I created the libretto for a new opera, Sycorax, with music composed by Georg Friedrich Haas. This opera had its world premiere at Buehnen Bern Theater, in Bern, Switzerland, in 2022. Inspired by Shakespeare’s last play The Tempest, and offering a transformative vision of this beautiful and problematic work, this opera has five characters: Sycorax (played in Bern by Mollena Williams-Haas), Prospero, Caliban, Ariel and Miranda. The chorus is composed of thirty singers, who represent the spirits of the island.
The conductor for Sycorax, Bas Wiegers, offers two illuminating podcasts about this opera: (1) Sycorax 1, about the compositions of Georg Friedrich Haas, including Sycorax, and (2) “A Chat with Mollena,” in which Bas talks with Mollena Williams-Haas about how she has crafted her character of Sycorax, and about the opening up of opera spaces and the creation of new stories filled with diversity and joyful vision.
MY LAI, operatic monodrama:
Click here! to see a 7-minute Vimeo of My Lai, from an early performance, 2015,
This one-singer operatic piece, composed by Jonathan Berger, with my libretto, was commissioned by Kronos Performing Arts Association in 2015, and performed by Kronos Quartet, Rinde Eckert, and Van-Anh Vo at Stanford University and the Harris Theater in Chicago, before being folded into Kronos’s 2017-18 season.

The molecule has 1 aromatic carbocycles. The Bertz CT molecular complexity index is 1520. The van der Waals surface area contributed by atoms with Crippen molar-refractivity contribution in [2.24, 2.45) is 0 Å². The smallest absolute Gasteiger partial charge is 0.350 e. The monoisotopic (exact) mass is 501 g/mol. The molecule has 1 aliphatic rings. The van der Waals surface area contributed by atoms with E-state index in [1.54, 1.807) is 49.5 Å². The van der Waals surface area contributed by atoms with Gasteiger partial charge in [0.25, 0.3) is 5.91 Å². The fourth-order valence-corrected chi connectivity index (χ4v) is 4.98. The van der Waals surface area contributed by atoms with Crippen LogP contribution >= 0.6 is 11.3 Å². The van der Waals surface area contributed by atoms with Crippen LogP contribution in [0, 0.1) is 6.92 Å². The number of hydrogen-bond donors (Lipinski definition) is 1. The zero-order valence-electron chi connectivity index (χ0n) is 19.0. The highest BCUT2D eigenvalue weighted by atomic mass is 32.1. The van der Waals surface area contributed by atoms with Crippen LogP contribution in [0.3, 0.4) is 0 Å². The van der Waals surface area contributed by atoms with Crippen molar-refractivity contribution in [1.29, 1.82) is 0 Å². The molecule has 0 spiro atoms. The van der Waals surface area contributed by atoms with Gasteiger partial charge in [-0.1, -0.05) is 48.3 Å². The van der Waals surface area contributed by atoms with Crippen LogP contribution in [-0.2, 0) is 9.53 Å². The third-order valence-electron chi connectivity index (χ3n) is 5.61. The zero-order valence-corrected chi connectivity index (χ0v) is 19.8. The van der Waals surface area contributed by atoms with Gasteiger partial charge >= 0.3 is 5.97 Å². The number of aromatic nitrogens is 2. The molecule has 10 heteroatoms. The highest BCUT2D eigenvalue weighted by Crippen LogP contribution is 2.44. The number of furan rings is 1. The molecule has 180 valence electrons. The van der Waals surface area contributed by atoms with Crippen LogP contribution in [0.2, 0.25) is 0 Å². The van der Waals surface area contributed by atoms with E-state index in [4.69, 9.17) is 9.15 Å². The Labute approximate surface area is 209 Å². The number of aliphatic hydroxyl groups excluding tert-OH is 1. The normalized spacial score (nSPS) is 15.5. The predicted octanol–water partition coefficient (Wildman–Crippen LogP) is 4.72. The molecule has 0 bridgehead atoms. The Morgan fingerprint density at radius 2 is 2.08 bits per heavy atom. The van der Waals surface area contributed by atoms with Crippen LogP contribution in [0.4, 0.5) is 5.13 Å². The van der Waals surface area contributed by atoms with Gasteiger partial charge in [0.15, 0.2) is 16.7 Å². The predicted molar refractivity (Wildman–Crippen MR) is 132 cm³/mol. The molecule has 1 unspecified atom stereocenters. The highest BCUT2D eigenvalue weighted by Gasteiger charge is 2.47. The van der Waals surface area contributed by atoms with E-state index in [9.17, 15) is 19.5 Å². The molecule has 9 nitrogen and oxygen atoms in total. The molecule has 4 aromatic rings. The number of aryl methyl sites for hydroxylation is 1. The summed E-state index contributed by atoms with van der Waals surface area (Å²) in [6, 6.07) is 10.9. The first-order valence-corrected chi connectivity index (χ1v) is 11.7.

Chicago Tribune review, Jan. 30, 2016: “Gripping monodrama MY LAI evokes dark moment of Vietnam War”
“Death by Drowning,” a musical piece with my text, music by Jonathan Berger, was performed on October 26, 2017, at Stanford University, for the Daniel Pearl World Music Days Concert
“Halliday’s Treasures,” short story in CATAMARAN, April 2016
“Mary Cassatt and the Maternal Body,” in American Iconology (Yale University Press, edited by David C. Miller, 1995)
“Isabel and the Shy Giant,” in Spider (January 2001)
“The All Day and All Night Trip,” in Ladybug (June 1998)
The Public Is Invited to Dance: Representation, the Body, and Dialogue in Gertrude Stein (a book of playful scholarship about Gertrude Stein) (Stanford University Press, 1989)
A rich review of these Stein volumes by Richard Howard, “There Is a Lot of Here Here” (The New York Times, May 3, 1998). “Surely these beautifully printed new volumes are the grandest (and the gravest) in the long parade of revivals and resuscitations that have made Stein the master and mascot of any literary enterprise bound and determined to be ”experimental.'”